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Posted Sat Jul 7, 2018 1:46 AM

ROS and Funnelweb. :)

Just cool on original hardware.

#9 JB OFFLINE  

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Posted Sat Jul 7, 2018 2:35 AM

 

I was thinking that while the SD card accesses things faster than a floppy, accessing the SD card might be a 'slow down down point'. 

You're not WRONG about SD being much slower than the Pi's RAM, but the bottleneck still winds up being the TI anyways, so it is a moot point.

 

 

Here's my logic(and the part where I beat the problem to death with words).

 

Foundation: A bargin-bin class 4 SD card is supposed to offer, under worst-case conditions, a minimum sustained write speed of 4 megabytes per second. If we can't beat that, then SD card access is no worse than an actual RAM disk.

 

Sloppy paper-napkin estimates begin here.

3 MHz times 16 bits = copying 6 megabytes per second, assuming every two-byte copy takes one cycle(I didn't check, because it rapidly becomes irrelevant). The CPU might be able to outpace the SD card IF it could concern itself solely with moving data across a 16-bit bus and never service interrupts, read from GROM, touch VDP RAM, or hit the expansion bus.

This is already a wildly unrealistic upper boundary, but it lets us quickly define the situation. We're BARELY able to outrun a slow SD card under this generous best-case scenario. 

 

But, as I said, that's quite an unrealistic situation. For starters, there's not even a kilobyte of 16-bit RAM in the system(without a somewhat involved modification that isn't currently TIPI-compatible). And once you leave that tiny handful of full-speed RAM, the 8-bit multiplexed expansion bus and wait state generator are going to keep you well south of that hypothetical upper boundary.

Even with a large pool of 16-bit RAM to work with, the SD card is still on the wrong side of that multiplexer, so we're already moving a byte every cycle instead of two bytes every cycle. That's 3 megabytes per second. We've already fallen below the threshold just by virtue of being a sidecar.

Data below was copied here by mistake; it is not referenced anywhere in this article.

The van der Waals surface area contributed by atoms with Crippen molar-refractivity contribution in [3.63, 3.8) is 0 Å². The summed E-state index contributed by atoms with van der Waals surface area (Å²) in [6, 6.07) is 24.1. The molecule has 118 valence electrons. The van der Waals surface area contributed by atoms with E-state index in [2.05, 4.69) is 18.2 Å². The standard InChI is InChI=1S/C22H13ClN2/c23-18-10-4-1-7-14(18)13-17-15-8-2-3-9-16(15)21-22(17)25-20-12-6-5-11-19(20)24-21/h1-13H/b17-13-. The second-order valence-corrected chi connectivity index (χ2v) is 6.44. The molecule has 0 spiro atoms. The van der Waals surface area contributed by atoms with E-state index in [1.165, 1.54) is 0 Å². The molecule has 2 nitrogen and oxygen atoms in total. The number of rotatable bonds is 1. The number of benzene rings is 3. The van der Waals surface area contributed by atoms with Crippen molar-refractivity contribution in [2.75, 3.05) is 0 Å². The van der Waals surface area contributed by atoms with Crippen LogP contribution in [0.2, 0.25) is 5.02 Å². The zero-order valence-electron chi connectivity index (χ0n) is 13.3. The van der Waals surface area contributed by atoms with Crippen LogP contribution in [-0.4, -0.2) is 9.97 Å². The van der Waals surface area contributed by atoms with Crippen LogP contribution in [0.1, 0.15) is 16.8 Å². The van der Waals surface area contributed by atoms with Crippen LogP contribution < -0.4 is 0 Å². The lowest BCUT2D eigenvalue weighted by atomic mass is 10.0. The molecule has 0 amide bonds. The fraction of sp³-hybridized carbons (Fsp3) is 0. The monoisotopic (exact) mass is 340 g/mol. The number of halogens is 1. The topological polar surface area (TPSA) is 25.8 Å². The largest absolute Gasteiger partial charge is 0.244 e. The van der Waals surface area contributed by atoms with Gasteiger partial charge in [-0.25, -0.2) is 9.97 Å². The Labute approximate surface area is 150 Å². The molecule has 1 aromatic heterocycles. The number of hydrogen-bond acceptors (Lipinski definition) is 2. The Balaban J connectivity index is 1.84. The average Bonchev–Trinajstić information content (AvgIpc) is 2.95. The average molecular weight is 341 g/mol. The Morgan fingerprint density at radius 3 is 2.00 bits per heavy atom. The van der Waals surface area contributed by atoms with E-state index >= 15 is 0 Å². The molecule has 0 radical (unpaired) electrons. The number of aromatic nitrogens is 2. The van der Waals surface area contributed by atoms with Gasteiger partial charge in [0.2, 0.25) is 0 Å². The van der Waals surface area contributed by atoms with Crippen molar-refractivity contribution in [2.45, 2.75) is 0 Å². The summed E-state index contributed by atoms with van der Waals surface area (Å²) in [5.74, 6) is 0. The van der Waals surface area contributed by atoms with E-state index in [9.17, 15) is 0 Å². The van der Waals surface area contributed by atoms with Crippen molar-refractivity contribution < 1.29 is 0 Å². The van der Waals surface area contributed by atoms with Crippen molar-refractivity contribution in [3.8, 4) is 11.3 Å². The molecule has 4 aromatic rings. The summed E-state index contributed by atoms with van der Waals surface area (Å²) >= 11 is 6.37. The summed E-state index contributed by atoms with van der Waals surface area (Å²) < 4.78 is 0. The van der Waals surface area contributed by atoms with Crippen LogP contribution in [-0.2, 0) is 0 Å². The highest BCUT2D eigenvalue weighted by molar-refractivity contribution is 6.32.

And then the processor starts servicing the VBlank interrupt, and now you're accessing system GROMs and VDP RAM. And... yeah, you aren't even moving 3 megabytes per second anymore. I don't know what you ARE moving, but I know that isn't it.

 

 

So in my off-the-cuff estimation, an SD card can be considered equivalent to a RAM disk, for TI storage purposes.

A 99/8, Geneve, or SGCPU user could see a benefit, but... that's not a cross most of us are going to have to bear. I think the poor souls stuck with those systems might have to pay extra for class 10 SD cards.

 

 

 

As an aside, I can't figure out a reason that the TIPI's modified Raspbian install wouldn't be doing disk caching, like every other modern OS does to improve performance and reduce wear on the storage device.

So the OS is, presumably, already working behind the scenes to give you an approximation of the authentic RAM disk experience. Ain't modern technology great?



#10 RXB OFFLINE  

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Posted Sat Jul 7, 2018 10:04 AM

Hi Omega,

I think the main points here are that the IO ports on the Rpi are relatively slow compared to RAM. On the TI side it takes program execution to move the data; That would probably half the speed even if the port addr. auto updates. I am far from certain but I believe TIPI might use port addr. similar to the VDP.

Once loaded my new RXB 32K swap using the SAMS would be instant as it only takes as long as to load memory registers 2,3,A,B,C,D,E,F and bang memory swapped and loaded, just execute that address and boom FW!

 

If TIPI is that fast than would be a  very cool loader and saver method for RXB SAMS 32K swap routine.

 

Remember unlike every other concept none of them could freeze and save memory exactly as it was when you changed things.....   So now you can reload where you left off.



#11 Opry99er OFFLINE  

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Posted Sat Jul 7, 2018 10:18 AM

I imagine it isn't possible to battery-back a SAMS card..
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#12 Ksarul OFFLINE  

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Posted Sat Jul 7, 2018 11:06 AM

You could use NVRAM, but the power-up would probably trash part of the data. . .



#13 RXB OFFLINE  

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Posted Sat Jul 7, 2018 12:18 PM